In a bind on campus


College students who gathered at the state Capitol this week to protest planned cutbacks in higher education funding have good reason to worry. Tuition and other expenses of a college education are sky-high –  undercutting the economic rewards of earning a degree, especially for those who face years paying off student loans while starting careers and families.
However, the protesters may have won little sympathy from people who depend on the state for more basic needs. Gov. Steve Beshear called for a 6.4 percent reduction in postsecondary education funding over the next biennium, compared to 8.5 percent for most other agencies. Times are tough for everyone, but more so for some than for others.
Fifteen years have elapsed since the legislature enacted the Postsecondary Education Improvement Act, which sought to lift the commonwealth at least to the national average college graduation rate by 2020, in hopes a better-educated population would enjoy a higher standard of living.
The Kentucky Council on Postsecondary Education boasts of great strides since then. Most dramatically, Kentucky’s six-year graduation rate at four-year institutions improved from 44th in the nation to 35th between 2000 and 2009. The number of adults with associate or higher college degrees has grown steadily.
But economic malaise threatens to slow or even reverse this progress. The governor and state legislators must prioritize urgent needs in passing out state money. Any reduction in college funding means students have to bear more of the burden. According to CPE, the number of degrees awarded to full-time students at Kentucky’s public universities went up from 22,058 in 1999 to 52,384 in 2011 while  total funding dropped from $15,327 per student to $14,592.  Tuition revenue per student was less than half the amount received from the state general fund in 1999. By 2011, it accounted for $8,397 per student compared to $6,195 from the general fund.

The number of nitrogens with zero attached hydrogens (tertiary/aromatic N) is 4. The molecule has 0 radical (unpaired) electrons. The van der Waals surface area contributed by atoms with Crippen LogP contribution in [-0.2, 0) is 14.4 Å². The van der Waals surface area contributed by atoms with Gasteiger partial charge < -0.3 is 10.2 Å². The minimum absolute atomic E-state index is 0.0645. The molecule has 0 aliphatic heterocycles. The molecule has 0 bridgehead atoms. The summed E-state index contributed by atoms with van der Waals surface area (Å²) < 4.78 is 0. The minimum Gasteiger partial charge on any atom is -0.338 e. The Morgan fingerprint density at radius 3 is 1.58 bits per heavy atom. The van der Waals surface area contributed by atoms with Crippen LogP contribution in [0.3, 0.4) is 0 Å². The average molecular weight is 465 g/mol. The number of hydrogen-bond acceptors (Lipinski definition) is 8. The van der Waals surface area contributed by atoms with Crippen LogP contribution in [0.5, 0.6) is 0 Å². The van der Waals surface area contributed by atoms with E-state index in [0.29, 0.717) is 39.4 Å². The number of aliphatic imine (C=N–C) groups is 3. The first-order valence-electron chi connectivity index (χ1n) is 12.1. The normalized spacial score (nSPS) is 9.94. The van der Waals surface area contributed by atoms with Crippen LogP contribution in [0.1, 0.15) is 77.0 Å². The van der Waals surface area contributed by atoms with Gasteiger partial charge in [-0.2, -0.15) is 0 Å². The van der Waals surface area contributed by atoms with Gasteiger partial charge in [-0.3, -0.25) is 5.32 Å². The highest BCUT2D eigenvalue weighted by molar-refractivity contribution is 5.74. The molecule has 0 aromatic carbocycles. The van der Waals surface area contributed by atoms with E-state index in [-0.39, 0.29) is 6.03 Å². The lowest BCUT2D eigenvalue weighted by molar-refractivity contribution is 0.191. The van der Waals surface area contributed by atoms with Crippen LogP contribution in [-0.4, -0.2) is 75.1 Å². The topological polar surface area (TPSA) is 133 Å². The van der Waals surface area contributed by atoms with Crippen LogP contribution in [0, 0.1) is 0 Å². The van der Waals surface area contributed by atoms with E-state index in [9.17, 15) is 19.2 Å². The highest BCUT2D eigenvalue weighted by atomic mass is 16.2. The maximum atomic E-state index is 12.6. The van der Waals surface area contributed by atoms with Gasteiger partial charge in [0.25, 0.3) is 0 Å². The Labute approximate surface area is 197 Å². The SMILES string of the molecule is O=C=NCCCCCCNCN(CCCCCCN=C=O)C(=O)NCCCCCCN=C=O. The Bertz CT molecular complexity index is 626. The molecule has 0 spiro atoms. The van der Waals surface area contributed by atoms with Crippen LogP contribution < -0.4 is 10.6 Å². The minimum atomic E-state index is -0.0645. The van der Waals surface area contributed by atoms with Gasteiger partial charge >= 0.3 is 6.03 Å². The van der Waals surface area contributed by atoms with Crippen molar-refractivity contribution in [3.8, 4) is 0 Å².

By way of compensation, today’s students have more opportunity for government aid than their parents or grandparents did. A couple of generations ago, education at Kentucky’s public universities was quite affordable even without assistance. Public aid has vastly expanded since then but so have costs.
Some 30 students from Kentucky State University participated in Tuesday’s rally. Tuition at the Frankfort school has more than doubled  in the past 10 years. It’s now $1,315 per semester for Kentucky residents and $3,904 for out-of-state students. The price of on-campus housing is also climbing.
“A larger percentage of our students are dependent on financial aid as opposed to their parents being able to pay for our education,” said Joseph Franklin, a KSU senior majoring in business administration.
Statewide,  a $102.8 million reduction in postsecondary education funding from the  general fund is projected in the 2012-2014 budget.
Without additional revenue, some might suggest deeper cutbacks in other state programs. But this could be risky. Prosecutors worry, for example, that lower criminal justice spending would endanger public safety. The governor’s emphasis on managed care to control Medicaid costs has drawn criticism for impeding the medical care poor patients need.
Kentucky’s hopes for a better future do ride, to a great extent, on raising the educational attainment of its citizens. Unfortunately, present-day reality offers no quick or easy route to the promised land.

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